It’s January so why on earth are we writing about this? Well in Texas mosquitoes don’t exactly hibernate like they do in other areas of the United States. Temperatures need to stay under 55 degrees for 5 days in a row, or we need to have 3 deep freezes in a row, for hibernation to occur. As you may have guessed, that happens rarely in this part of the world, and when it does it is almost always immediately followed by a rise in temperatures that takes them right back out of hibernation.
It’s often a mistake to think, “oh the temperatures have dropped; I don’t need to worry.” Think of the folks in Alaska – they deal with incredibly low temperatures every year and have one of the worst mosquito problems in the summer. Even if we have unexpected low temperatures, it doesn’t mean anything in terms of our population the following spring (or in our case a week later typically.)
What drives the population in your yard is the potential for egg-laying areas. If you have few moist or wet zones, mosquitoes will be much less likely to lay eggs. Granted it won’t stop mosquitoes from coming in to visit you from a neighbor, for that you need Mosquito Joe to help. But getting rid of those egg-laying zones on your property will have a HUGE impact on the population at home. So, what do you need to do?
We always tell our customers to, “think like a mosquito.” It’s no good walking around your yard without this in mind – it’s a bit like childproofing your home without thinking like a child. A mosquito wants to lay her eggs in stagnant water, or in damp soil that is protected from the sun. She is smart enough to know if a dry area has a tendency to hold moisture, even if the ground is bone dry when she is hunting for a place to lay eggs. You have to think this way as well when you walk the yard.
Here is what you need to look for:
- Piles of fallen leaves or pine needles: It’s a pain and we all hate to do it but raking the yard and keeping the ground clear of all the leaf litter is important. The ground covered in leaves stays damp and is protected from the sun. It’s an ideal place for mosquitoes to lay eggs, so rake, rake and rake some more!
- Gutters: keep them clear of leaves and debris. It soon turns to sludge and blocks your gutters, creating stagnant pools of water. Even if you have gutter covers don’t be fooled into thinking your gutters won’t cause issues! The same leaves can decompose on top of the covers, causing the sludge to fall through into the gutter and producing the same effect. Running a hose through your gutters once you’ve cleaned them up is the best way to ensure there are no blockages.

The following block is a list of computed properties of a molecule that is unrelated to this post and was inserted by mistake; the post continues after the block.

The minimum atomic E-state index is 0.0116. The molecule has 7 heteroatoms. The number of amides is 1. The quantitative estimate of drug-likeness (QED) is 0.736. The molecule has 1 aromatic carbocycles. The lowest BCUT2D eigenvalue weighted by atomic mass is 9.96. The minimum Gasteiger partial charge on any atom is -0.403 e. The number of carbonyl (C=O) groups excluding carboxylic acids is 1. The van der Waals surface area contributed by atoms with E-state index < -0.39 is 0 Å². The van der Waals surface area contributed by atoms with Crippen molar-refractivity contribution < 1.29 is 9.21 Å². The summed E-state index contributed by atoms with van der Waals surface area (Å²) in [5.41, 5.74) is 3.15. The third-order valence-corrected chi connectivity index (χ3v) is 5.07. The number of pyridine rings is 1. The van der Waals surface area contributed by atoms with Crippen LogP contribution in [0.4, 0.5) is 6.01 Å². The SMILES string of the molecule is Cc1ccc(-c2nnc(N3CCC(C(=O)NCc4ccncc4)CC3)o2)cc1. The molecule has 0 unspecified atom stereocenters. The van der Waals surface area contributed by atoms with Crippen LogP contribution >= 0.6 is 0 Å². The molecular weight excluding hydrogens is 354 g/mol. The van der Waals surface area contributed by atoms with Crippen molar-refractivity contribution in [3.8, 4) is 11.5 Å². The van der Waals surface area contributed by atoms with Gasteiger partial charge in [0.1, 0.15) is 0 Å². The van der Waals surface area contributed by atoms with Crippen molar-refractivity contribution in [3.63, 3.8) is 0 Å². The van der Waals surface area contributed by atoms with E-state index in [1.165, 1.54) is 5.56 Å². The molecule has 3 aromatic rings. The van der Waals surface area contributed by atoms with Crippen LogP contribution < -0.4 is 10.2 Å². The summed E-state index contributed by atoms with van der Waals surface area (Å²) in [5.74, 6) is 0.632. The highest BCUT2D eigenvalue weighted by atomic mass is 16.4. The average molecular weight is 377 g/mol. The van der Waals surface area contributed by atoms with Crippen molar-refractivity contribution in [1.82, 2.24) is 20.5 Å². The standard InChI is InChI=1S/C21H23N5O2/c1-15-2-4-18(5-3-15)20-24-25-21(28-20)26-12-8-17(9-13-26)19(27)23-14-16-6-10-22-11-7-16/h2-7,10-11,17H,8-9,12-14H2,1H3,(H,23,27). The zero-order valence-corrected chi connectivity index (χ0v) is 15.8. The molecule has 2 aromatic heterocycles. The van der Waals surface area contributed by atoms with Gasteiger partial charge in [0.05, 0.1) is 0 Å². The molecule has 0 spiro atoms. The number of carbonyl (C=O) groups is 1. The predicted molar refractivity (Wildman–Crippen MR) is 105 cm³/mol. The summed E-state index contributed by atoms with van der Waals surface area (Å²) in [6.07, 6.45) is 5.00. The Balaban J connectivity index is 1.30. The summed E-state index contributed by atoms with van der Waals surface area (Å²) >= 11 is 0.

- Pot saucers, plant pots, wheelbarrows, toys, etc. You will be amazed at how much water a kid’s toy can hold, and any small saucer has the potential to create quite the population for you. 1 teaspoon of water makes for 300 eggs! Remove all the water and then remove the object as well: store your saucers and pots upside down, preferably in a shed or indoor location.
- Store wheelbarrows on their sides and be aware that you are looking for a teaspoon or more– so fence posts without caps, a frisbee, dog bowls, umbrella stands – the list is endless and you will be surprised at the amount of water you find. If you are not spending much time outdoors this time of year, store these items inside away from mosquito visits.
- Tarps and other covers are also pretty sneaky when it comes to collecting rainwater. Pool covers can be a nightmare too – mosquitoes won’t visit chlorinated water, but the water on the top of the cover is a different story.
- Drill holes at the bottom of your trash cans and tire swings etc. If water gets in them, you’ll want to find a way to get it to flow back out. It’s a simple job that can make a world of difference.
- Finally, consider your drainage both above ground and below. If you have a French drain that backs up, remember that you will likely have stagnant water under the ground that you can’t see. The more you control and manage any drainage issues in the yard the better off you will be.
Mosquito Joe will remove and treat all your standing water at each visit. We do this because the majority of mosquito issues stem from these areas. You can help yourself a lot by taking the time to manage all these areas and by keeping on top of falling leaves, etc. The more you do this month the happier you will be, come summer!